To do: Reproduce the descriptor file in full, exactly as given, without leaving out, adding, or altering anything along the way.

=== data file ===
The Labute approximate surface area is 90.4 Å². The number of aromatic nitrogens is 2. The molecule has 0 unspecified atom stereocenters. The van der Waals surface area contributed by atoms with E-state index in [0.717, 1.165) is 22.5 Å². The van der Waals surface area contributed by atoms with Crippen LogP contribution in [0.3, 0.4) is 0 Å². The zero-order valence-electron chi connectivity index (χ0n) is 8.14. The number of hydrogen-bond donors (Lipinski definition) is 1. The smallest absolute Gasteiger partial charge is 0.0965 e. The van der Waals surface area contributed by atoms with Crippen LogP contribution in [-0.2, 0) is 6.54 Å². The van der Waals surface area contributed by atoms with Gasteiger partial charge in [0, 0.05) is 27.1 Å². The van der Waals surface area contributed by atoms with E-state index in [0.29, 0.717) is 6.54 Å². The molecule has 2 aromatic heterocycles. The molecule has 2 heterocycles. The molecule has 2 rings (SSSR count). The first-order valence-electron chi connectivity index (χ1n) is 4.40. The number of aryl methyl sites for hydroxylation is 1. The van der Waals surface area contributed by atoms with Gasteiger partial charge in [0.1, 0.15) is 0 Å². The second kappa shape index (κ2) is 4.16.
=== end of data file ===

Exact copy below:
The Labute approximate surface area is 90.4 Å². The number of aromatic nitrogens is 2. The molecule has 0 unspecified atom stereocenters. The van der Waals surface area contributed by atoms with E-state index in [0.717, 1.165) is 22.5 Å². The van der Waals surface area contributed by atoms with Crippen LogP contribution in [0.3, 0.4) is 0 Å². The zero-order valence-electron chi connectivity index (χ0n) is 8.14. The number of hydrogen-bond donors (Lipinski definition) is 1. The smallest absolute Gasteiger partial charge is 0.0965 e. The van der Waals surface area contributed by atoms with Crippen LogP contribution in [-0.2, 0) is 6.54 Å². The van der Waals surface area contributed by atoms with Gasteiger partial charge in [0, 0.05) is 27.1 Å². The van der Waals surface area contributed by atoms with E-state index in [0.29, 0.717) is 6.54 Å². The molecule has 2 aromatic heterocycles. The molecule has 2 heterocycles. The molecule has 2 rings (SSSR count). The first-order valence-electron chi connectivity index (χ1n) is 4.40. The number of aryl methyl sites for hydroxylation is 1. The van der Waals surface area contributed by atoms with Gasteiger partial charge in [0.1, 0.15) is 0 Å². The second kappa shape index (κ2) is 4.16.